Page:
Have you ever wondered why many IT social media outlets lately have gone from privately owned companies to companies that are going public (via IPO). Then if that wasn’t enough, they are actually trying to buy other social media outlets? I don’t think anyone from Facebook or Twitter have looked at history of what’s happened before – remember when there were IT firms all over and all of a sudden the dot-com bubble burst? The way its going, the recent deals Facebook and Twitter have done or have talked about doing will lead to the same thing.
Surely, everyone has heard of this IPO since it was filed in February 2012, which was 8 years after it was created. I know when I heard about it, it was doomed. It started to trade in late May 2012 and the company was valued at $5 Billion dollars. As of May 2013, its sales alone are now over $5 Billion dollars and listed as #118 in Market Value as listed by Forbes.
As we know, it did not go well for Facebook and some even questioned why Mark Zuckerberg did this to the company. As we know, Facebook shares were driven to $45 before the IPO, even though the company’s initial valuation was much lower. However, once the marketing of the IPO was done, I believe this caused people to be eager to want stock in the company and this pushed the price upwards as demand usually does for limited products. It was a game of supply and demand and this time out the demand won.
It took awhile, but now things have leveled out with Facebook’s share prices. However, those of us who use the networking site, have been annoyed by more marketing and changes that are almost constant. I like, and in some situations love change, however they are pushing changes to the maximum.
In some cases Zuckerberg, I think, let the power go to his head. He’s been trying to buy Snapchat like Facebook had with Instagram. However, for the moment, Snapchat rejected his offer and it makes you wonder why? Snapchat is growing – 350 million messages per day, up from 200 million in June – however is it because they want to keep the company to themselves (as its only 3 years old) or are they waiting for it to grow up (as the others have done) and/or hit a magical number on the Social Networking scale? That’s to be seen, but for now its interesting that the company wants to just keep going along as its been.
Have you noticed lately on Pinterest, some images give you much more information? This is due to an agreement they have just started. You will see things such as the metadata that Getty has on file for that image — including the description, photographer and date taken will appear with the photo. This is due to marketing and the way to get images that are seen also marketed from the place that’s put them out there. Good idea or bad do you think?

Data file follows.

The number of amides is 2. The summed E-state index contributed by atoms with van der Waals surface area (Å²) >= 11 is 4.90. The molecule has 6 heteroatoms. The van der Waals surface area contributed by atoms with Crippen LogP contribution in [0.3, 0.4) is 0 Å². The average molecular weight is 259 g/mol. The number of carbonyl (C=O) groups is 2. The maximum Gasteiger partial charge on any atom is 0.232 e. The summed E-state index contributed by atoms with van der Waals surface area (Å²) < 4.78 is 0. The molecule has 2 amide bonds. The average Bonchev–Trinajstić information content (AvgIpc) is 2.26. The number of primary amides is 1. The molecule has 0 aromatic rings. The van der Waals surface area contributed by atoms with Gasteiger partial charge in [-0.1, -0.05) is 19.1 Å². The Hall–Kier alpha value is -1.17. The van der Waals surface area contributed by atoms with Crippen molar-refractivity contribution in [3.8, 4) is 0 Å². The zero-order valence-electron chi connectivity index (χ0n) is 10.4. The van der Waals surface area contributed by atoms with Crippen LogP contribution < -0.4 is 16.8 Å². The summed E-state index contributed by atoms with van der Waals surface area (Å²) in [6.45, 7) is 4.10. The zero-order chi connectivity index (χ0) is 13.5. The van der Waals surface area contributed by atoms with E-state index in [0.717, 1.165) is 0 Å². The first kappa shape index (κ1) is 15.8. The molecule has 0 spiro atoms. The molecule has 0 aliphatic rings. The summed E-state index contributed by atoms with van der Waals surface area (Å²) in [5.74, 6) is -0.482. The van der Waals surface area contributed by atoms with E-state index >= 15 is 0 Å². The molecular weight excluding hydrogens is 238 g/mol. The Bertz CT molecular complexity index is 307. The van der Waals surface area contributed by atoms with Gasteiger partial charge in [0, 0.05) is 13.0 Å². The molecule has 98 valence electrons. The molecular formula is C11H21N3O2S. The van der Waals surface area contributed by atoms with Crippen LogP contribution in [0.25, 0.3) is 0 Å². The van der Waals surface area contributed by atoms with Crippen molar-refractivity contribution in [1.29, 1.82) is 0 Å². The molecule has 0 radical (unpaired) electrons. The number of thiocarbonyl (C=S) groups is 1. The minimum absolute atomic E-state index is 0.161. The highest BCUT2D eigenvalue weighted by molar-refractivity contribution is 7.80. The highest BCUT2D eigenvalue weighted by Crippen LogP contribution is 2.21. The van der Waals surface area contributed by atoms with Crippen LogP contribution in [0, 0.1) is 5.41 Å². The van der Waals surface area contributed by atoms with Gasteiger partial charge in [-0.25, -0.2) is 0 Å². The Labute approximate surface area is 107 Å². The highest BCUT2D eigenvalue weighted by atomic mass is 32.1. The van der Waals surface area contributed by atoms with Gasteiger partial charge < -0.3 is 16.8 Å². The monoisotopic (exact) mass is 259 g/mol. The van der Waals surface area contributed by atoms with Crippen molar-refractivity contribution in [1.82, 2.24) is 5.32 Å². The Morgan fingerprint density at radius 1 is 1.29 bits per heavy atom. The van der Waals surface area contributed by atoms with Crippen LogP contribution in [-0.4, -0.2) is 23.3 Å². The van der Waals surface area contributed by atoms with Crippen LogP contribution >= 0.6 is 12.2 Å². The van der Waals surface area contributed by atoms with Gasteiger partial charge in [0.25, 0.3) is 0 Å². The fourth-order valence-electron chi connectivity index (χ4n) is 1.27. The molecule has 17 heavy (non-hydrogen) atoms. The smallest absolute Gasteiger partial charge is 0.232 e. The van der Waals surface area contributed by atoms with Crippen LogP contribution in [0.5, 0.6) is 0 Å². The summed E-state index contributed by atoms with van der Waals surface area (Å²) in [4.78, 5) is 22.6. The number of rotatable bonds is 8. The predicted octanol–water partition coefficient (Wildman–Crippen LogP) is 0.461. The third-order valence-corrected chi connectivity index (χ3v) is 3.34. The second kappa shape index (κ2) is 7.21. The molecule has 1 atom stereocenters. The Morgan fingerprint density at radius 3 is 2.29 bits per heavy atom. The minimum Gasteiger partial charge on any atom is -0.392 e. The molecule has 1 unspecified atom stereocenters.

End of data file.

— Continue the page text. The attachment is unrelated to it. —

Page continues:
Of course in doing this, has increased the company’s value – the company’s valuation as high as $4 billion its been written. This deal was close on Friday 25th October 2013, so the information should be out there or shortly. I do have to ask, as in 2013 its been ranked as the 3rd most popular Social Network site, I wonder how much longer until it too, goes the IPO way?
On 8 November 2013, Twitter started its IPO or initial public offering and was given the figure of $US14.2 billion the day before it started trading as TWTR on the stock exchange. Its value as a 6-year-old social network had been due to it’s an advertising business and increased its ranking to 2 in the social media rankings for 2013, which is just behind Facebook.
However, since the IPO, there has been some talk the day after the IPO that Twitter’s IPO has been a failure due to it opening at one set price, rising (as what happens when the IPO had been marketed, like in the case with Twitter), only to fall to below the opening set price. Why didn’t it do the price do the usual thing of holding its value? It could be that it was overvalued (due to the marketing beforehand) or it could be the people who valued it thought more people would support the company due to its popularity.
Look at it this way, Chris Messina could have patent the hashtag (#) concept and didn’t. Good choice or bad do you think? He states:
“…claiming a government-granted monopoly on the use of hashtags would have likely inhibited their adoption…” and “I had no interest in making money (directly) off hashtags.”
Could it be that someone out there didn’t want to make money? Hmm I think it was more that he wanted his overall company (Twitter) to increase in size and this was a great way to go about it. However, behind closed doors I bet he’s swearing due to everyone getting in to using the hashtag idea! Then again, he has just made a bucket load of money by doing the IPO.
In conclusion, we can see what’s been done and what is in the works in Social Media, but we have to keep asking ourselves by using these sites – do we keep wanting to put our information out th
ere for these companies to be made public or not? I know we all love using them because they are free, but does that freedom mean that our information, and in some cases our money (if we choose to invest with these companies), need to be tested? By using these sites, we are agreeing these companies can use our information, so just keep that in mind.
However, also keep in mind these companies as they are hitting either an age (it seems like people want to buy these companies from the age of 3 years and up) or a ranking on the social network list and then either selling or going for IPO. When there are enough, this could be another bubble that bursts like dot-com bubble in the years 1997-2000. I do know Social Media is here to stay. In what format I don’t know, but I do know if these companies are not careful, we are headed for a Social Networking bubble bursting – can you imagine what you can tweet in 140 characters if this happens?